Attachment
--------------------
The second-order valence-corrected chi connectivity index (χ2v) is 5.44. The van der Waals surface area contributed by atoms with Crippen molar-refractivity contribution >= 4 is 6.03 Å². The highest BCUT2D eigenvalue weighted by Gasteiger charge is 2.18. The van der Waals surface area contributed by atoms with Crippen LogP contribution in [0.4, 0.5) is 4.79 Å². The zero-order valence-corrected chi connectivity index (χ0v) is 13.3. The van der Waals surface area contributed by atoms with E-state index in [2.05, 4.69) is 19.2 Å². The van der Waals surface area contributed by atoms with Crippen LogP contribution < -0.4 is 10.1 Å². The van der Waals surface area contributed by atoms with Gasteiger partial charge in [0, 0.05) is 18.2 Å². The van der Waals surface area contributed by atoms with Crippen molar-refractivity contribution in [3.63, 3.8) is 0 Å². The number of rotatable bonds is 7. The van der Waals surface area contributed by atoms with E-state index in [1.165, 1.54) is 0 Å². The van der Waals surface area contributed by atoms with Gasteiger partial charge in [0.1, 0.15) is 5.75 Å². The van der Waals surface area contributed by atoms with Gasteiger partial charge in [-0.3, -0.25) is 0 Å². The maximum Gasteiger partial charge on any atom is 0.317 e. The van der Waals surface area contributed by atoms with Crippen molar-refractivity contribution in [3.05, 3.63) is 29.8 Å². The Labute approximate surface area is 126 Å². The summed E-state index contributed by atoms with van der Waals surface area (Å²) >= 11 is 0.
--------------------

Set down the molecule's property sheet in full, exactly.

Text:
The second-order valence-corrected chi connectivity index (χ2v) is 5.44. The van der Waals surface area contributed by atoms with Crippen molar-refractivity contribution >= 4 is 6.03 Å². The highest BCUT2D eigenvalue weighted by Gasteiger charge is 2.18. The van der Waals surface area contributed by atoms with Crippen LogP contribution in [0.4, 0.5) is 4.79 Å². The zero-order valence-corrected chi connectivity index (χ0v) is 13.3. The van der Waals surface area contributed by atoms with E-state index in [2.05, 4.69) is 19.2 Å². The van der Waals surface area contributed by atoms with Crippen LogP contribution < -0.4 is 10.1 Å². The van der Waals surface area contributed by atoms with Gasteiger partial charge in [0, 0.05) is 18.2 Å². The van der Waals surface area contributed by atoms with Crippen molar-refractivity contribution in [3.63, 3.8) is 0 Å². The number of rotatable bonds is 7. The van der Waals surface area contributed by atoms with E-state index in [1.165, 1.54) is 0 Å². The van der Waals surface area contributed by atoms with Gasteiger partial charge in [0.1, 0.15) is 5.75 Å². The van der Waals surface area contributed by atoms with Gasteiger partial charge in [-0.3, -0.25) is 0 Å². The maximum Gasteiger partial charge on any atom is 0.317 e. The van der Waals surface area contributed by atoms with Crippen molar-refractivity contribution in [3.05, 3.63) is 29.8 Å². The Labute approximate surface area is 126 Å². The summed E-state index contributed by atoms with van der Waals surface area (Å²) >= 11 is 0.